By MARC HINTON
There has been no bluster, no bravado from the Welsh this week ahead of the first of two cracks at the All Blacks. And that has Richie McCaw just a little worried.
As the All Blacks captain spoke to the media following Friday's Captain's Run at Carisbrook, he was asked about the lack of verbal jousts coming from the Welsh camp this week ahead of Saturday night's historic test bringing the curtain down on the Dunedin ground as a test venue.
Given that this is a Warren Gatland team they're facing, and the Kiwi is rather renowned for using the media in the buildup to play a few mind games, it's been noticeable that the Welsh have been playing with rather a straight bat ahead of this test.
No suggestions of lost auras, no accusations of questionable tactics, favourable treatment, no brave predictions that this is going to be the one, when a 57-year run of All Black defeats is going to come to an end. Instead just respect, determination and acknowledgement that it's a massive task they face.
So, what has McCaw made of that?
"We don't usually take too much notice of that sort of stuff," shrugged the skipper. "Sometimes teams just come and put a performance out on the field and say nothing. They're the ones who perform best. If you read anything into it, they're obviously ready to play. We've got to make sure we are too."
It's a valid point from McCaw. The Welsh may be missing a key bod or two - top performers like James Hook, Shane Williams, Martyn Williams and Gethin Jenkins especially - but the quiet determination they've exhibited since their arrival suggests they're steeled for the task.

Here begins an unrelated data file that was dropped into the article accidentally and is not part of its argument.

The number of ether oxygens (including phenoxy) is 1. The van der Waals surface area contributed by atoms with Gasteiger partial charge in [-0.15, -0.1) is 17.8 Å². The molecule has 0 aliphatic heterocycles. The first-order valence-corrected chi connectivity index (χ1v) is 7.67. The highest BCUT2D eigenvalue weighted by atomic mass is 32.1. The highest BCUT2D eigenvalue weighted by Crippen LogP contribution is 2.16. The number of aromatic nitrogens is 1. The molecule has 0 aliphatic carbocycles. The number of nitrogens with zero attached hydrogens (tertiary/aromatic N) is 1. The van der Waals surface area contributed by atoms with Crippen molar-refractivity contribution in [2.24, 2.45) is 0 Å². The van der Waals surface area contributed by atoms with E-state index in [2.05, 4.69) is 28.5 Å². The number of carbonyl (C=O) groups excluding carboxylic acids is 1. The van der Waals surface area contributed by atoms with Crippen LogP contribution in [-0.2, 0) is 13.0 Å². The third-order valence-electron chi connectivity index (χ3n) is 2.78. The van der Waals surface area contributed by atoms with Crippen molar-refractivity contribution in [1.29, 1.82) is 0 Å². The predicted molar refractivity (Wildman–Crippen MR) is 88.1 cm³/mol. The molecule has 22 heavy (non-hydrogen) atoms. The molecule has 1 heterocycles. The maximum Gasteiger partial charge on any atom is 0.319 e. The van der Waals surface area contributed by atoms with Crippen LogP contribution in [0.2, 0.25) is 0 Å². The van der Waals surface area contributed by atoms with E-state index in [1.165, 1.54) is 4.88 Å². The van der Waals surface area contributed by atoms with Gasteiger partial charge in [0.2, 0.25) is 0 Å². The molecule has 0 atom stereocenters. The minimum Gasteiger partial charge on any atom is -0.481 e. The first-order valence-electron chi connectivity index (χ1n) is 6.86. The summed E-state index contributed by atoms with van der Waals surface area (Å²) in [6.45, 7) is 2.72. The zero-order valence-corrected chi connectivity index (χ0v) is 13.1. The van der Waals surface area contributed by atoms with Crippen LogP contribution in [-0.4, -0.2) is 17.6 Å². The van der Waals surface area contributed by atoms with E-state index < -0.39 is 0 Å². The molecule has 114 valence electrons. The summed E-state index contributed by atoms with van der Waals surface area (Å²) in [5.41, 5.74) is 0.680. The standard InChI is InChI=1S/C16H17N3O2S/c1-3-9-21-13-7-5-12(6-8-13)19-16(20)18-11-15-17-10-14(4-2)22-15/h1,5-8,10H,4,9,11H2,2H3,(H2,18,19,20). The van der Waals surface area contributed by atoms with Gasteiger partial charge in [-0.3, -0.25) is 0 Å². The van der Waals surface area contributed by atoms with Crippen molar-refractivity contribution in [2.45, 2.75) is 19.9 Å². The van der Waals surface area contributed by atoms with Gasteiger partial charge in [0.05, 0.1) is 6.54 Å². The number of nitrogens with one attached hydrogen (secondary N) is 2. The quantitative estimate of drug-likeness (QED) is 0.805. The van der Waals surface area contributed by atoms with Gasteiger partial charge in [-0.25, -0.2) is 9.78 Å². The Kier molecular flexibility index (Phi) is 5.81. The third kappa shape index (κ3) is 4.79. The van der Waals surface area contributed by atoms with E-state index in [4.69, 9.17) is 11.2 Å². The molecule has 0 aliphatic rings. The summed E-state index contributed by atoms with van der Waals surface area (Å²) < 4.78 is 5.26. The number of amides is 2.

McCaw says his men are anticipating a tough challenge - certainly more testing that the ill-disciplined Irish could muster.
"They always play with a fair bit of passion and it's always a physical challenge against them. I've always enjoyed the matches we've had and they've never been easy," he said.
As far as the Carisbrook factor - and the end of 102 years of test rugby at the iconic ground - McCaw said it had been something his men had looked to embrace this week.
"It's the last time we probably get to play here, and there's a bit of significance in the history that's gone on. But you can't make it a huge deal. It's a game we've got to go out and perform on a rugby field."
McCaw admitted he didn't know a lot about his opposite number, Dragons flanker Gavin Thomas, though had received a bit of 'intel' from the Kiwi contingent playing in Wales.
But his suggestion that the Welsh No 7 was a "young fella" with "some ability" contrasted with Gatland's description of his new loosie as "an experienced flanker who knows all about what it takes to perform at international level".
The All Black captain said he's expecting an open game - conditions permitting - as Wales had pretty much nailed their colours to that mast and the key for the All Blacks was to try to limit their opponents' opportunities while maximising their own.
McCaw wasn't too bothered by the four tries allowed last week against Ireland, describing them as "extenuating" circumstances.
Then he was asked about whether there remained any residual fedeling around the great 2008 haka standoff at the Millennium Stadium.
If you recall the Welsh team indulged in a stare-down with the All Blacks which lasted what seemed an age before an anxious referee was finally able to persuade the two groups to disperse.
But McCaw's response suggested no affront was taken, then or since.
"I think what happened in '08 was actually pretty good. It certainly upped the ante right from the word go. [But] the guys haven't talked too much about it."
McCaw said the All Blacks would stand their ground if the Welsh were similarly staunch tomorrow night
"You've got to start at some point and you don't want to get silly about it. [But] I guess anything to get everyone excited and the crowd certainly got into it that day."
Which brings us to the All Blacks' kapa o pango haka. It hasn't been seen for the best part of a couple of years, but might it be unleashed on this historic occasion?
"We've been working on it," said McCaw with a hint of a smile. "You'll have to wait and see."
Should be fun. The rugby too.